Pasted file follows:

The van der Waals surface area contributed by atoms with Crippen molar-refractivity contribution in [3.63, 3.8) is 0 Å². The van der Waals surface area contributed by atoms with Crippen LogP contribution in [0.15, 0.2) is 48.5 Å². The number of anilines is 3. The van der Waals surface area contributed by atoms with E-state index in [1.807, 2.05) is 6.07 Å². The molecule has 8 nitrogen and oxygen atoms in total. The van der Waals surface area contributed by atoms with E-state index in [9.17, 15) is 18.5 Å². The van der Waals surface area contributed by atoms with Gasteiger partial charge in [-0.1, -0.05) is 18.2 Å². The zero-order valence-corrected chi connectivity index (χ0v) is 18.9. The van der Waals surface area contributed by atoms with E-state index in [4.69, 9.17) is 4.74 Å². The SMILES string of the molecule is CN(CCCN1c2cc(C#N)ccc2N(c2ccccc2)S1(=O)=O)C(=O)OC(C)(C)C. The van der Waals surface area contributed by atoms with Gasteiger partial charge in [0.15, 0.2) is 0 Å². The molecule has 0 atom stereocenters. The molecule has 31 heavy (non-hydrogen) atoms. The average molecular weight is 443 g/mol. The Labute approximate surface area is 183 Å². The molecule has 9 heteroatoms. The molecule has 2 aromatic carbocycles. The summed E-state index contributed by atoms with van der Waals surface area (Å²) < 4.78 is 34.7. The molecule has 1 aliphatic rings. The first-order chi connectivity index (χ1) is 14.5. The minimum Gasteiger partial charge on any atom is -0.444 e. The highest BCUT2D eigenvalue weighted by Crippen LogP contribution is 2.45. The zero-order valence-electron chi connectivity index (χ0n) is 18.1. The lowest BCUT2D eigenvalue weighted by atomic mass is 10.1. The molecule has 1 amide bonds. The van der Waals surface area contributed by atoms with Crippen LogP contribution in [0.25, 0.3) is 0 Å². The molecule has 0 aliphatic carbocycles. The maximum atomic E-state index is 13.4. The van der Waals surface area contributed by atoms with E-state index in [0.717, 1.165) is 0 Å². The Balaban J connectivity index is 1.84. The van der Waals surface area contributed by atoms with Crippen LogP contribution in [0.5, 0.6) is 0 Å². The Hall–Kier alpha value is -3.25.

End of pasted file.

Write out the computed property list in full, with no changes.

The van der Waals surface area contributed by atoms with Crippen molar-refractivity contribution in [3.63, 3.8) is 0 Å². The van der Waals surface area contributed by atoms with Crippen LogP contribution in [0.15, 0.2) is 48.5 Å². The number of anilines is 3. The van der Waals surface area contributed by atoms with E-state index in [1.807, 2.05) is 6.07 Å². The molecule has 8 nitrogen and oxygen atoms in total. The van der Waals surface area contributed by atoms with E-state index in [9.17, 15) is 18.5 Å². The van der Waals surface area contributed by atoms with Gasteiger partial charge in [-0.1, -0.05) is 18.2 Å². The zero-order valence-corrected chi connectivity index (χ0v) is 18.9. The van der Waals surface area contributed by atoms with E-state index in [4.69, 9.17) is 4.74 Å². The SMILES string of the molecule is CN(CCCN1c2cc(C#N)ccc2N(c2ccccc2)S1(=O)=O)C(=O)OC(C)(C)C. The van der Waals surface area contributed by atoms with Gasteiger partial charge in [0.15, 0.2) is 0 Å². The molecule has 0 atom stereocenters. The molecule has 31 heavy (non-hydrogen) atoms. The average molecular weight is 443 g/mol. The Labute approximate surface area is 183 Å². The molecule has 9 heteroatoms. The molecule has 2 aromatic carbocycles. The summed E-state index contributed by atoms with van der Waals surface area (Å²) < 4.78 is 34.7. The molecule has 1 aliphatic rings. The first-order chi connectivity index (χ1) is 14.5. The minimum Gasteiger partial charge on any atom is -0.444 e. The highest BCUT2D eigenvalue weighted by Crippen LogP contribution is 2.45. The zero-order valence-electron chi connectivity index (χ0n) is 18.1. The lowest BCUT2D eigenvalue weighted by atomic mass is 10.1. The molecule has 1 amide bonds. The van der Waals surface area contributed by atoms with Crippen LogP contribution in [0.25, 0.3) is 0 Å². The molecule has 0 aliphatic carbocycles. The maximum atomic E-state index is 13.4. The van der Waals surface area contributed by atoms with E-state index in [0.717, 1.165) is 0 Å². The Balaban J connectivity index is 1.84. The van der Waals surface area contributed by atoms with Crippen LogP contribution in [0.5, 0.6) is 0 Å². The Hall–Kier alpha value is -3.25.